Platinum: Too Precious for Fuel Cell Vehicles? 2002-01-1896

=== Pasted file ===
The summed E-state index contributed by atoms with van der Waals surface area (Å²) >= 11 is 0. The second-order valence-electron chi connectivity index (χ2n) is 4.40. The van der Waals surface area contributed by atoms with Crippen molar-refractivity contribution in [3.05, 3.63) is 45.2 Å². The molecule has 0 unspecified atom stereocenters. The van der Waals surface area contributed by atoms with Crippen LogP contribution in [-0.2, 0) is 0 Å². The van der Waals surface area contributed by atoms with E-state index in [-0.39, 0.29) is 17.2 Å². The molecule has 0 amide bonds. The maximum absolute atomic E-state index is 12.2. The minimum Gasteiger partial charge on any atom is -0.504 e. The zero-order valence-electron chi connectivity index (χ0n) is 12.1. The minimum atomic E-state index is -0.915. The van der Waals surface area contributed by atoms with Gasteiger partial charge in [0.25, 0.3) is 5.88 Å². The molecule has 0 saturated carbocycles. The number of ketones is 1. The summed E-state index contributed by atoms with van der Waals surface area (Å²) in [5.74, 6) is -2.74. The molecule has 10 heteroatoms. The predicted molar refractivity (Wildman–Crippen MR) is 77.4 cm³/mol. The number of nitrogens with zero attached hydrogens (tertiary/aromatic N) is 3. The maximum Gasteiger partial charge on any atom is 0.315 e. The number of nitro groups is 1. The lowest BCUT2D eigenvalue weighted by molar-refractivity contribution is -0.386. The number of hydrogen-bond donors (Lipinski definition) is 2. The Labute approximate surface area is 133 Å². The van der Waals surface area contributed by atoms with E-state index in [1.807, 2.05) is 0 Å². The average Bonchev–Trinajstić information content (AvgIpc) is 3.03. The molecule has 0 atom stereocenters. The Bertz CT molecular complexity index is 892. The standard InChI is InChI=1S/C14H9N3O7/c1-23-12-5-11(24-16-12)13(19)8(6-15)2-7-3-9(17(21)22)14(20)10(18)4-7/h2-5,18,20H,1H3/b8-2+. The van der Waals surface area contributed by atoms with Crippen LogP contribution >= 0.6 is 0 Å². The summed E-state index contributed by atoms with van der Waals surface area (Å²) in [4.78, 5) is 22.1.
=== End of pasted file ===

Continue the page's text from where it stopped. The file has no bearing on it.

One of the biggest barriers to commercialization of fuel cell vehicles is the high cost of materials and manufacturing of fuel cell components. Precious metal materials in the membrane electrode assemblies (MEAs) account for more than 17 percent of the total cost of polymer electrolyte membrane (PEM) fuel cell systems. Precious metals such as platinum may also be required for fuel processing catalysts. The Department of Energy (DOE) is addressing the important issue of the cost of fuel cell components by supporting R&D projects aimed at improving the performance of fuel cells which would lead to reduced platinum loading, as well as developing low-cost automated industrial processes for the manufacture of electrodes and MEAs. Other projects include development of a supply-demand elasticity model. The long term reserves and availability of platinum is a serious issue facing the commercial viability of fuel cell vehicles. In the future, the supply of platinum is expected to be tight and it is critical for the platinum loading of fuel cell vehicles to be significantly reduced. These efforts must also be combined with good platinum management throughout society including widespread recycling. This paper also covers results from selected FY01 R&D projects to drive down platinum loading and lower the cost of MEAs. Also presented is a synopsis of the planned efforts of companies that were awarded R&D contracts in year 2001 for the development of components and processes for MEAs.